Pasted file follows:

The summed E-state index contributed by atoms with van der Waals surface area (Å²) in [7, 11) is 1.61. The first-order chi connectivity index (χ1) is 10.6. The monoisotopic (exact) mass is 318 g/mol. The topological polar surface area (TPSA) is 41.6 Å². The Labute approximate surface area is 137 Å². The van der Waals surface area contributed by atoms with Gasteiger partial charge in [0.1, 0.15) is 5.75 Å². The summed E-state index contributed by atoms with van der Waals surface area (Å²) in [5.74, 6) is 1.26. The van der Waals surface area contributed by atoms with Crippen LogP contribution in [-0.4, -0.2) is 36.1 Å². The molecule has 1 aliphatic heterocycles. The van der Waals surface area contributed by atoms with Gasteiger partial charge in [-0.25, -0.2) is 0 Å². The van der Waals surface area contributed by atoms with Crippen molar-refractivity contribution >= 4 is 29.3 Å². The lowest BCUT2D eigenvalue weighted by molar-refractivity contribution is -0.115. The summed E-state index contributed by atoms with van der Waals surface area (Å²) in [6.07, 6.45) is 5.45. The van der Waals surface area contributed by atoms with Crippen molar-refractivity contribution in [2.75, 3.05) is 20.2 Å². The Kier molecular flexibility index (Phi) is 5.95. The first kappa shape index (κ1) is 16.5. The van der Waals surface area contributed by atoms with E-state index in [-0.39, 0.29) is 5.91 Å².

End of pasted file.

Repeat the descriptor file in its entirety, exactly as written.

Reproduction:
The summed E-state index contributed by atoms with van der Waals surface area (Å²) in [7, 11) is 1.61. The first-order chi connectivity index (χ1) is 10.6. The monoisotopic (exact) mass is 318 g/mol. The topological polar surface area (TPSA) is 41.6 Å². The Labute approximate surface area is 137 Å². The van der Waals surface area contributed by atoms with Gasteiger partial charge in [0.1, 0.15) is 5.75 Å². The summed E-state index contributed by atoms with van der Waals surface area (Å²) in [5.74, 6) is 1.26. The van der Waals surface area contributed by atoms with Crippen LogP contribution in [-0.4, -0.2) is 36.1 Å². The molecule has 1 aliphatic heterocycles. The van der Waals surface area contributed by atoms with Gasteiger partial charge in [-0.25, -0.2) is 0 Å². The van der Waals surface area contributed by atoms with Crippen molar-refractivity contribution >= 4 is 29.3 Å². The lowest BCUT2D eigenvalue weighted by molar-refractivity contribution is -0.115. The summed E-state index contributed by atoms with van der Waals surface area (Å²) in [6.07, 6.45) is 5.45. The van der Waals surface area contributed by atoms with Crippen molar-refractivity contribution in [2.75, 3.05) is 20.2 Å². The Kier molecular flexibility index (Phi) is 5.95. The first kappa shape index (κ1) is 16.5. The van der Waals surface area contributed by atoms with E-state index in [-0.39, 0.29) is 5.91 Å².